WASHINGTON (CN) — House Democrats accused pharmaceutical companies Friday of getting away with murder through skyrocketing drug prices, rejecting Republican lawmakers’ concerns that increased regulation to bring down the cost of prescription drug prices could stifle innovative research.
Representative Alexandria Ocasio-Cortez, D-N.Y., said during a House Oversight Committee hearing that every dollar invested in drug research is well spent — but took issue with drug companies spending $516 billion from 2006 to 2015 in stock buybacks versus $465 billion in research.
“When a company buys their own stock, it drives up the price of their stock,” she explained. “Something that is not talked about is that CEO pay is tied to stock price. So CEOs right now are not incentivized to invest in research and development. They are incentivized to raise their stock price.”
Ocasio-Cortez argued that eliminating stock buybacks, which were illegal in the U.S. until 1982, could cut the cost of drugs in half.
California Democrat Mark DeSaulnier also blamed drug companies for monopolizing the industry by filing new patents on old drugs.
More than 70% of patents filed each year are on drugs already on the market, DeSaulnier said.
Prescription patents keep information out of the hands of competitors who could provide patients with generic drugs at a significantly lower cost.
“These people shouldn’t be executives. They should be in prison,” DeSaulnier added.
David Mitchell, founder of Patients for Affordable Drugs, told the committee his life depends on whether Congress reforms patent law and ends monopoly drug pricing.
Suffering from an incurable blood cancer, Mitchell visits a clinic every two weeks for a drug infusion. The cost: $650,000.
“You guys really have got to stop this abuse that allows them to milk all drugs by gaming the system, instead of doing what we need them to do, which is to invest in innovation and new drug development,” he said.
Mitchell was one of four witnesses before the committee Friday, all burdened by soaring drug costs. Their stories brought many members to tears.
Humira, the world’s top selling prescription drug, costs Ashley Krege more than her car payment, grocery bill and private business insurance.
The drug worked, she told the committee, keeping at bay skin lesions and muscle aches. But then the price went up from $753 to $1,100 a month.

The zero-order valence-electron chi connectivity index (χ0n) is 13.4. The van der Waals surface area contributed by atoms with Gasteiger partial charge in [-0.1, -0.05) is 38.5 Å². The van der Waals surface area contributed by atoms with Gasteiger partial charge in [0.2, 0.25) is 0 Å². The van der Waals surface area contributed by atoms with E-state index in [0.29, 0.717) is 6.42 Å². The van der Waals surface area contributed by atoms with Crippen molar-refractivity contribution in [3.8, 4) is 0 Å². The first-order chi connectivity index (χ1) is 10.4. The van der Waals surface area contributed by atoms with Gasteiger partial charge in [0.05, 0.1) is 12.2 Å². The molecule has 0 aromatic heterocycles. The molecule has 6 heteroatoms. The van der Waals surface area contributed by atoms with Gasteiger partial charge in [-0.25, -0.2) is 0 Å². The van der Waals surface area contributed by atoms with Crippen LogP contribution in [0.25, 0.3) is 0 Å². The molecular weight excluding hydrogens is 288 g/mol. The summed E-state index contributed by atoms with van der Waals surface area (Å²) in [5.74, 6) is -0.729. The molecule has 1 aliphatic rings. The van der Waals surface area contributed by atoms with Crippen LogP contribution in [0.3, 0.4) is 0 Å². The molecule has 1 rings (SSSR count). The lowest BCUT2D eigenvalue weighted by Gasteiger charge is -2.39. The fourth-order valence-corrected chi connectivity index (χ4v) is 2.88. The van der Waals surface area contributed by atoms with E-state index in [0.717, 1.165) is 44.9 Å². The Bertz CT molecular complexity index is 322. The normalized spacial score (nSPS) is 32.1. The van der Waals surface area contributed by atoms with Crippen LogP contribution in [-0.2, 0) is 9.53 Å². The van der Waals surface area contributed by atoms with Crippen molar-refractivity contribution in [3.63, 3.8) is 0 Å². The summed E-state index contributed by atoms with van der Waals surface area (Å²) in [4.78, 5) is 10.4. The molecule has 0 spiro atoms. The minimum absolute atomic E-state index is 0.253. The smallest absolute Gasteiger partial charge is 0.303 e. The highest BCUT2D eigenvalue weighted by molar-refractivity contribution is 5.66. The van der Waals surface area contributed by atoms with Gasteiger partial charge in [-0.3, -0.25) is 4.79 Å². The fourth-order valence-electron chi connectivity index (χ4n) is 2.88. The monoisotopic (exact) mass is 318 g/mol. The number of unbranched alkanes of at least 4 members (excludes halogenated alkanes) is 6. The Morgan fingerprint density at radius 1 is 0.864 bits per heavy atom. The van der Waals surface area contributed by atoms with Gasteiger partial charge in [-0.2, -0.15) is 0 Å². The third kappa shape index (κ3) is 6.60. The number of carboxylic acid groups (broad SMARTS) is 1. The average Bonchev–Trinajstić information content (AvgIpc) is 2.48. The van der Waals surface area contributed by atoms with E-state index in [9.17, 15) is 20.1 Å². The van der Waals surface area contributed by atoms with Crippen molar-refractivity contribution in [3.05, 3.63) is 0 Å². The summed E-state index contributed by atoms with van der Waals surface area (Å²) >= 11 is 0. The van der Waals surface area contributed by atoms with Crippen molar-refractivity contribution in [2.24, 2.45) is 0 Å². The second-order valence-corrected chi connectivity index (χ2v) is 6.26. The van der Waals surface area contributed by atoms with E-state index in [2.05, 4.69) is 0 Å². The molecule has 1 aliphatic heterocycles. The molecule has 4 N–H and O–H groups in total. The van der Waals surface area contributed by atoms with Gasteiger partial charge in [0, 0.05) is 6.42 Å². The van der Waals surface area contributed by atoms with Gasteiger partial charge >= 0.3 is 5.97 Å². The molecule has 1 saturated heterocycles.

“I had to make the difficult decision to wean myself of the drug that had provided me months of relief,” Krege said. “I couldn’t afford the 40% price increase.”
Sa’ra Skipper similarly shared how she cannot afford the insulin to treat her diabetes. For years she shared vials with her sister, who also suffers from the illness, reducing their doses to life-threatening levels.
Laura McLinn echoed Republican members’ concerns, warning lawmakers not to overregulate, but she still recognized the alarming prices of drugs.
“Please do not make decisions that will impact the innovation and squelch that,” said McLinn, the mother of a 10-year-old boy undergoing experimental treatment for a rare muscle disorder.
Congressman Jamie Raskin, D-Md., recognized McLinn’s concern but pointed out that the National Health Institute invests more taxpayer dollars in research than any private drug company.
“When they come up with breakthroughs, those scientific inventions and discoveries are used by these companies,” Raskin said.
Mitchell agreed with Raskin that because taxpayers invest in research that leads to new prescription drugs they should have negotiating power on pricing.
But he also encouraged the committee not to end tax breaks for drug companies that do fund medical studies like the one McLinn’s son is undergoing.
“Keep it going,” Mitchell said. “I need new drugs or I am going to die.”
Ranking Republican Jim Jordan of Ohio agreed Congress should stop the abuse of the patent system.
But he cautioned against excessive government intervention, saying some colleagues on the other side of the aisle have “gone so far to embrace socialism as the answer to this problem.”
Still, Chairman Elijah Cummings, D-Md., said he was encouraged by bipartisan determination to reduce drug prices, and shared about his first conversation with Donald Trump after the president took office.
“He said the drug companies are getting away with murder,” Cummings recalled. “And he’s right.”
He closed the hearing assuring the patients testifying before the committee that he plans to call pharmaceutical executives to testify when Congress returns from recess in September,
“I watched our members cry. I watched you all cry. And it’s because there is a tremendous pain that comes with hearing your stories,” Cummings said. “I think for most of us your pain is our pain, your dreams are our dreams, your hopes are our hopes. I just wanted to encourage you to keep forging on.”